- Incidental expenses of local office/surgery accommodation, equipment and office supplies; travel and communications up to £24,803 pa (2010/11);
- Staff costs up to £105,265 pa (2010/11);
- Travel costs including staff and family;
- Communications allowance of £10,400 pa (2010/11);
- A generous contributory pension scheme, based on final salary and pensionable years of service.
MPs, like councillors, vary greatly both in the impact on their finances of becoming MPs and how they perform their duties.
For some MPs, being elected to the House of Commons will bring an improvement in their finances, not just in terms of an increase in their basic salary but in the generous support costs that come with the job. Against this is the uncertainty of re-election, particulalry those who sit in marginal seats although those losing a seat are paid redundancy! For others, taking on the role of MP will involve giving up a lucrative career in the real world with earnings of two, three or four times that of an MP.
Rather like councillors, the workload of an MP may be handled in many different ways. A lot of backbenchers will readily admit that they are little better than glorified social workers with a huge casework load (benefits, housing, immigration, health to mention but a few) but many are adapt at passing most of this to their support team to handle. Some MPs continue their day job to a greater or lesser extent. Barristers are particulalry well placed to do this and the working hours of the House used to be set largely to accommodate them but this is less true today.
A particular difficulty for many MPs is having a base in Westminster, another one in their constituency and, in some cases, a home that is located in neither place. I have some sympathy for those living a long way away: Cornwall; Wales; Manchester; Tyneside and all of Scotland come to mind. However, it is clear that the Parliamentary homes allowance had been turned into a complete racket, enabling MPs to finance a second home out of public funds but to take the capital gain on eventual disposal. Given they rarely had to spend more than three or four nights per week in Westminster, I never understood why they could not have been reimbursed for a reasonable hotel or London club room during the weeks when the House sits. I am afraid the homes allowance was a means of sliding a valuable perk to MPs without too much public visibility until The Daily Telegraph shone a much needed spotlight on duck houses and moat clearances.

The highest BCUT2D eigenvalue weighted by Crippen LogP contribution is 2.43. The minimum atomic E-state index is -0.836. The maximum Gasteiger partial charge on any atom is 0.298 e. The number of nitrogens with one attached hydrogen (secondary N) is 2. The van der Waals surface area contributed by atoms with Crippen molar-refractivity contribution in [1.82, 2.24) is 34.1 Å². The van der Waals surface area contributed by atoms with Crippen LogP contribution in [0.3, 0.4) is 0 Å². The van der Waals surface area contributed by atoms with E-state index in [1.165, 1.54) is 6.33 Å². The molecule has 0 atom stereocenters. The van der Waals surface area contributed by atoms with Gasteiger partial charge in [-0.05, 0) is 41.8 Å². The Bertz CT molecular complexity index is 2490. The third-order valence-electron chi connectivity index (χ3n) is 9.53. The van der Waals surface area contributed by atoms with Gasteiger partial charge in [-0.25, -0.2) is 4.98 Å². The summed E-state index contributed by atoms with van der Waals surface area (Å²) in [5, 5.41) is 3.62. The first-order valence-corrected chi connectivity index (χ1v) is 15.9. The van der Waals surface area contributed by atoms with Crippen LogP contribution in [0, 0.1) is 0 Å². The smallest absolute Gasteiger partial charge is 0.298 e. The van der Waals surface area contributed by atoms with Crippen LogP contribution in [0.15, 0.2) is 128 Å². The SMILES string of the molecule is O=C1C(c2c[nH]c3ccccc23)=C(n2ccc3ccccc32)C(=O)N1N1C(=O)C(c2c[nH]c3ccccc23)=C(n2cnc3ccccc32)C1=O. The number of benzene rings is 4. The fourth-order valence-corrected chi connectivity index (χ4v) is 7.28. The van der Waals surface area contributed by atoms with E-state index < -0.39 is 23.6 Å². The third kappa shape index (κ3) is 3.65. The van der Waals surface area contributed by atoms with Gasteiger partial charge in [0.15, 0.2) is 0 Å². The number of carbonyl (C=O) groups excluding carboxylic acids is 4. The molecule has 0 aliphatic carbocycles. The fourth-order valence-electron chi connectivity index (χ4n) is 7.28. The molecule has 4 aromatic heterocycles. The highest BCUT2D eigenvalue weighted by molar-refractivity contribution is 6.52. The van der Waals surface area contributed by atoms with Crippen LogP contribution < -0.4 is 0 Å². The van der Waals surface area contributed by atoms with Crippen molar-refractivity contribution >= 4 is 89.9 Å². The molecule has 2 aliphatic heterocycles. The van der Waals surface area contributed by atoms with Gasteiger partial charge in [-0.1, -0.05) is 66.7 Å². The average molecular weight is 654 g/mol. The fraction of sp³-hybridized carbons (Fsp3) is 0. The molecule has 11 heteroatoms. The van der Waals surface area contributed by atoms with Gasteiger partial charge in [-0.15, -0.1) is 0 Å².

Returning to the role of a strategic council leader or cabinet member, I don’t think there is much difference between this and the role of a backbencher MP. Many of the pressures and stresses are there. If a senior strategic councillor’s case load is less than an MPs, he has no support team provided and has to get on with it alongside his other roles. For all of these reasons, Eric Pickles’ attack on those councillors doing close to full time jobs and to whom he would deny the right to a very modest pension is unreasonable and I say he needs to think again. If he or others might argue that councillors should not be and do not need to be full time, I would say he is wrong. A councillor might be able to lead a small district council like Cherwell with a couple of hundred staff and a turnover of a few million on the basis of a couple of half days and a few evenings per month. However, the leader of a county or metropolitan council with 20,000 staff and a turnover of a billion or more has a full time task if he is to provide good political leadership both within and beyond his council. The alternative is to leave officers to run the council and that is not what good political leadership is about.
When Eric Pickles puts his wallet where his mouth is and gives up his parliamentary and ministerial pension, I might be persuaded he is right but I suspect I will have a long wait.